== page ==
While admitting they have a place in nature, many people’s reaction to bugs is a heartfelt EEEWWW! River Gallery artist Carol Chapel has a different opinion. Chapel is fascinated by the intricacy of all parts of these tiny creatures that share our world. She says, “Insects are so easily ignored, considered a nuisance, or smacked with a newspaper. They don’t get the appreciation they deserve for their beauty and place in our universe!” She joins the June Focus Artist Anna Mallard and several other brave River Gallery partners and associates for “Bugging Out,” a wonderful, quirky, creepy, extravaganza of bug-related art.
“Bugging Out” brings a wealth of insects in a way we rarely get to see them, celebrating their intricate forms, beautiful colors, and creepy coolness. Mallard’s signature folk art gourds sport a delicious array of crawlies, while Chapel’s drawings and paintings from a series entitled “Unseen World” are sourced from her collection of insects viewed through her microscope. In addition, are Sheryl Thompson’s monoprints with bugs, Maria Winner is showing her beaded entomological specimens, Becki Hesedahl fudges the line a little with a couple of spider watercolors (yes, we know they are not insects), and assemblage artist, Ann Durley will make you smile with a new clock featuring a different sort of bug.
Bugs are just the beginning of River Gallery’s offerings this summer. June’s featured window artist is Pat Berman with a selection of ceramic figures and vessels. There is also a retrospective of the work of Hilary Russell who passed away in April. A long time Independence resident, educator, and gallery partner, Russell’s paintings and prints have shown in galleries throughout the United States, and are represented in many private collections.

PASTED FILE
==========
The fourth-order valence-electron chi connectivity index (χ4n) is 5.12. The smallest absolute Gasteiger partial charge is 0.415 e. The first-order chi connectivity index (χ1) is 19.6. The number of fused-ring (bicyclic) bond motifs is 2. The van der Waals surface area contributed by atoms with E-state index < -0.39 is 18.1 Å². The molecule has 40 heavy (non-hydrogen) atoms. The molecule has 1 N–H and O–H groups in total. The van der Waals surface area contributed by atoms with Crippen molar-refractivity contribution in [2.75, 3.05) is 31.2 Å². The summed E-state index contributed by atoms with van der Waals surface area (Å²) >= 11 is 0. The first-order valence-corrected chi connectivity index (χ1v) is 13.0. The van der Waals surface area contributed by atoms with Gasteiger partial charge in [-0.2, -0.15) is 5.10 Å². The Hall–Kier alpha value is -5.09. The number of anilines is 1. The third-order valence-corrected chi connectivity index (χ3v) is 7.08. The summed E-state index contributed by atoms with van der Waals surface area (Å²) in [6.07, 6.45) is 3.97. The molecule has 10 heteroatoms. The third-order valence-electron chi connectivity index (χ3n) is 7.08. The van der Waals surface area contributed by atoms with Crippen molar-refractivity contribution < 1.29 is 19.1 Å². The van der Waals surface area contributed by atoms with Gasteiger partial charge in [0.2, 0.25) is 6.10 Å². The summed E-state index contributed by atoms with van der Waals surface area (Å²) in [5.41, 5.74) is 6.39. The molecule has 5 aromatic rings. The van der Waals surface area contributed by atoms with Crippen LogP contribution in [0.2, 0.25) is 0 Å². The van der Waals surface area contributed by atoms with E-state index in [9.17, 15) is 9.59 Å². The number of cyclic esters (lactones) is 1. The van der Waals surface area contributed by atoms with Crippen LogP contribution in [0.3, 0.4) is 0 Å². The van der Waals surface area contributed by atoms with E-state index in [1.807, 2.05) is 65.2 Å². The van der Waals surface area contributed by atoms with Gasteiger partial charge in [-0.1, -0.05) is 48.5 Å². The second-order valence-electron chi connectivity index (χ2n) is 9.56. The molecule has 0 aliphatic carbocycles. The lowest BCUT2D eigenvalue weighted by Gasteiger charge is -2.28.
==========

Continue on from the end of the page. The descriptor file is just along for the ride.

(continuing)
To celebrate the August eclipse, a show entitled “Eclipsing Color: Adventures in Black and White” is on the schedule. This show challenges gallery artists to forego the allure of color and concentrate on the effects of black and white. In keeping with the theme of dark and light, the gallery will also feature photographer Dean Hanson with his show called “Portraits,” a show of black and white photography. In the fall, in collaboration with the Luckiamute Watershed Council, the Gallery will present “Local Waters,” a juried show of two and three-dimensional artwork that expresses the diversity of the streams and wetlands and their connection to the richness and abundance of our wildlife and landscape.
As artist Becki Hesedahl observes, “River Gallery might not be the best-kept secret in Polk County, but close!” Sitting in Independence, slightly out of our normal round of art-related sites, people may not know the gallery or forget to check it out, but it is one of the longest-lived co-op galleries in the area. As you can see from the rundown of interesting events, the short trip to Independence is well worth the time.